The economic challenge of operating an ED in the face of a federal obligation may explain, in part, why for-profit hospitals were twice as likely to close their EDs as facilities that are nonprofit or publicly owned. It may also explain why hospitals in the lowest quartile of profitability (essentially, negative profitability) and those in highly competitive markets were more likely to close their EDs. Yet even after controlling for these and other characteristics, we observed that safety-net hospitals were significantly more likely to close their EDs than hospitals that did not serve this role.

The closure of an ED can have profound repercussions for a community. Closures can adversely affect access to emergency care for everyone—insured and uninsured alike. Hospital closures significantly affect access to care not only by increasing the distance to the nearest hospital but also by increasing the patient load at neighboring hospitals. ED crowding degrades quality of care, not only by prolonging patient waiting times and increasing the rate of patients who leave without being seen, but also in terms of outcomes, including increased rates of morbidity and mortality. Because Medicaid, SCHIP, and uninsured patients are highly reliant on hospital EDs for acute care, ED closure can displace tens of thousands of uninsured and low-income patients to other EDs, worsening crowding and potentially setting the stage for additional closures.

Our findings underscore that market-based approaches to health care do not ensure that care will be equitably distributed. In fact, the opposite may be true. As long as tens of millions of Americans are uninsured, and tens of millions more pay well below their cost of care, the push for “results-driven competition” will not correct system-level disparities that markets cannot—and should not—be expected to resolve.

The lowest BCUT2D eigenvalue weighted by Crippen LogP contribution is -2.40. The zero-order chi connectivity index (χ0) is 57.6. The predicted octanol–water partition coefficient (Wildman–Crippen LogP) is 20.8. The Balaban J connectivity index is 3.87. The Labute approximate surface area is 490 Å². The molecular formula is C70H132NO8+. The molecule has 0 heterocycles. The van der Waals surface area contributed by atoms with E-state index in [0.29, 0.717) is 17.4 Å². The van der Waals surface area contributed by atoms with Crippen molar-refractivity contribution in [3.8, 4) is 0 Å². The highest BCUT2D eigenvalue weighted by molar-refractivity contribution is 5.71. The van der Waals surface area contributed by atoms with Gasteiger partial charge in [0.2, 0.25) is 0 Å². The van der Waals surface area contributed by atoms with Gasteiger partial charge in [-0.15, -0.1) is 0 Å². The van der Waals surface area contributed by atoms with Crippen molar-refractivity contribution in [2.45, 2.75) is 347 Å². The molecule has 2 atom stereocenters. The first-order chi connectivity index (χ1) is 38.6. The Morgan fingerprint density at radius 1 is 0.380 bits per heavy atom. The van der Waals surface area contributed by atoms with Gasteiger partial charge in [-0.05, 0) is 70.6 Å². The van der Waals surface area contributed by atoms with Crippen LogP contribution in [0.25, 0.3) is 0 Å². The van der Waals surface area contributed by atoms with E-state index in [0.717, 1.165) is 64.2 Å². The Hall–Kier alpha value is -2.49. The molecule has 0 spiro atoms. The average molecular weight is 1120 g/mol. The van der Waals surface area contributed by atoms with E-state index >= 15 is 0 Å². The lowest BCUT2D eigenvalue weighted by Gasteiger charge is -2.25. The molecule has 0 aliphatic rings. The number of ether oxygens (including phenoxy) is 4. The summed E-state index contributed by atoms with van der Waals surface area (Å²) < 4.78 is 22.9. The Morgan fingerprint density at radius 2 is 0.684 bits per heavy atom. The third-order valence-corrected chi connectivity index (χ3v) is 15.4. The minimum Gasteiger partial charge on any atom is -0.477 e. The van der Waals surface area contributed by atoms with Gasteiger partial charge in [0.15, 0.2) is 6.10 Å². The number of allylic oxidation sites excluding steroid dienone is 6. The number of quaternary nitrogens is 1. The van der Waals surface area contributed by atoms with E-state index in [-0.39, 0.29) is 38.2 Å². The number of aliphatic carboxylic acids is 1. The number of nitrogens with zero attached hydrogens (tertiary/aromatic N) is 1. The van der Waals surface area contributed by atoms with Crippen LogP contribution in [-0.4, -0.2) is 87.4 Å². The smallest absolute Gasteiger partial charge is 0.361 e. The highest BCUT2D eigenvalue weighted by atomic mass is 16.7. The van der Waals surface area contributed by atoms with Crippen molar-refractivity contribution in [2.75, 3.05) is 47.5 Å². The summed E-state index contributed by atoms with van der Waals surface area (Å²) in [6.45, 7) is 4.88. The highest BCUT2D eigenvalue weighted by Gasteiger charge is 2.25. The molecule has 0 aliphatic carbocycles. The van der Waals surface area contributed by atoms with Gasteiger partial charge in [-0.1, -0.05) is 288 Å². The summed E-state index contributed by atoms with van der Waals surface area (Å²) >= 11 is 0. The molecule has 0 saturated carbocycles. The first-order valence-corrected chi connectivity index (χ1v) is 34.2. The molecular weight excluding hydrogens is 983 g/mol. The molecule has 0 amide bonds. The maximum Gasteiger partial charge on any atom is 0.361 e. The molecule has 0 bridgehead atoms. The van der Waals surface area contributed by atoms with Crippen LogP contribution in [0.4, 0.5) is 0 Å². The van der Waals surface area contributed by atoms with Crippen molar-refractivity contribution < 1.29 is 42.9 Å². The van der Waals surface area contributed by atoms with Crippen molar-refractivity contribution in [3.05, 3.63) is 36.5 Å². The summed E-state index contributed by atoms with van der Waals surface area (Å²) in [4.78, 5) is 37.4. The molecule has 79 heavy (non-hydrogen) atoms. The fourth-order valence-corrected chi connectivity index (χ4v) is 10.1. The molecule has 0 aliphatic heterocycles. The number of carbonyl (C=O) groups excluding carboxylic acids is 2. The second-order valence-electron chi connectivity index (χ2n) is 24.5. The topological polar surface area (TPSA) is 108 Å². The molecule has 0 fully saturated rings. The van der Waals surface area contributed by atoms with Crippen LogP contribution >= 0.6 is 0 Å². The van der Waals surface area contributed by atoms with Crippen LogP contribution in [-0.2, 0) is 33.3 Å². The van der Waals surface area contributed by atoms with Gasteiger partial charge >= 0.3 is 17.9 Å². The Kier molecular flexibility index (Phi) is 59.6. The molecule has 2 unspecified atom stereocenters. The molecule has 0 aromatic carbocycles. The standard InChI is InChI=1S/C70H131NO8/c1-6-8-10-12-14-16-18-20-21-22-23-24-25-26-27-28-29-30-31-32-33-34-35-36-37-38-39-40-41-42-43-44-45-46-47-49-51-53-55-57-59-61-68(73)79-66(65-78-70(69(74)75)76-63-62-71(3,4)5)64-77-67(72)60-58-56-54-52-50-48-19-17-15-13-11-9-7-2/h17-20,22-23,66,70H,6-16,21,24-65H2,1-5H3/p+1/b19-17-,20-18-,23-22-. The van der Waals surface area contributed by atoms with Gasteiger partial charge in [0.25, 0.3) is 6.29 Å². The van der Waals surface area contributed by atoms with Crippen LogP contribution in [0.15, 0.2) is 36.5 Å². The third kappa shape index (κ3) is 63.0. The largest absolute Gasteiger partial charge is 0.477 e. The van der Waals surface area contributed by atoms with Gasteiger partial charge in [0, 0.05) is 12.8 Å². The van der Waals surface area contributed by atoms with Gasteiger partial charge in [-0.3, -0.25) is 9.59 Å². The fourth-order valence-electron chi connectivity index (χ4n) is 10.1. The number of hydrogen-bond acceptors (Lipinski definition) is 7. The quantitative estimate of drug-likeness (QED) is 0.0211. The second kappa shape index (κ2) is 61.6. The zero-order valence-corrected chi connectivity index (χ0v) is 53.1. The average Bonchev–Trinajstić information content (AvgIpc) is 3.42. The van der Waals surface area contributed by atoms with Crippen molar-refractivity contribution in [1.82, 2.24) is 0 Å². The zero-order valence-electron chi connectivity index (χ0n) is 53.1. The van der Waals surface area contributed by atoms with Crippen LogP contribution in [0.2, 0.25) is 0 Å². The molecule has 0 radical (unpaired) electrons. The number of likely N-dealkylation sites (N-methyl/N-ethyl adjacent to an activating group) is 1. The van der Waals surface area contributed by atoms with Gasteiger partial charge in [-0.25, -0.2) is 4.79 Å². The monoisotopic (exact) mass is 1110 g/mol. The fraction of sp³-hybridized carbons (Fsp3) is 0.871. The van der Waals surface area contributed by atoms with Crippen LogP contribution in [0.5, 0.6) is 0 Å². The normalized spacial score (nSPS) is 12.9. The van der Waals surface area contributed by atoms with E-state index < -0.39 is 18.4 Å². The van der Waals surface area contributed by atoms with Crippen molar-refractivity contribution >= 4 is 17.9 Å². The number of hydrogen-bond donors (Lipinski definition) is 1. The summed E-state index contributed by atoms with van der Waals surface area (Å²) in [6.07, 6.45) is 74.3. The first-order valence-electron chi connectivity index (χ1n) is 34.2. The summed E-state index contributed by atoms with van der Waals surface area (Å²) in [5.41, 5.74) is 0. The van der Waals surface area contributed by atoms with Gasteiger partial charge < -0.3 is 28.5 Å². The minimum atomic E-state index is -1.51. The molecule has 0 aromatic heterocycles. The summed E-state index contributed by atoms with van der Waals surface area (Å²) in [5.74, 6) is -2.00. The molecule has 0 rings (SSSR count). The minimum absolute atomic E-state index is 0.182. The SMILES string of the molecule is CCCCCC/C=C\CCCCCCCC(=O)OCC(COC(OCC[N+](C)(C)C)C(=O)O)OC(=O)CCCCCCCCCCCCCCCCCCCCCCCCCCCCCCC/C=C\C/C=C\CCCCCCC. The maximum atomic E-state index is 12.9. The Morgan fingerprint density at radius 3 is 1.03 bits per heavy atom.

In summary, this study demonstrated that from 1990 to 2009, the number of hospital EDs in nonrural areas declined by 27%, with for-profit ownership, location in a competitive market, safety-net status, and low profit margin associated with increased risk of ED closure.


We have a crisis with closures of our emergency departments. With our current dysfunctional mechanisms of financing health care – mechanisms that are perpetuated by the Affordable Care Act – market considerations rather than medical need are driving these decisions. The more vulnerable populations suffer the most.

Many of the affluent individuals who have had great influence over the reform efforts may not care that safety-net emergency departments are shutting down, but they should. They could become victims of major traffic accidents and taken through rush hour traffic to their preferred for-profit emergency departments. If they had to ride past padlocked safety-net emergency departments to the other side of town, they could DIE no matter how much money they had or how good their private insurance is.

A well designed single payer system includes regional planning and separate budgeting of capital improvements. Decisions on the location and funding of Emergency Departments are made based on community need rather than on market considerations.

Maybe most of the rich don’t care about the rest of us, but you would think that, at least, they would care about themselves and their families.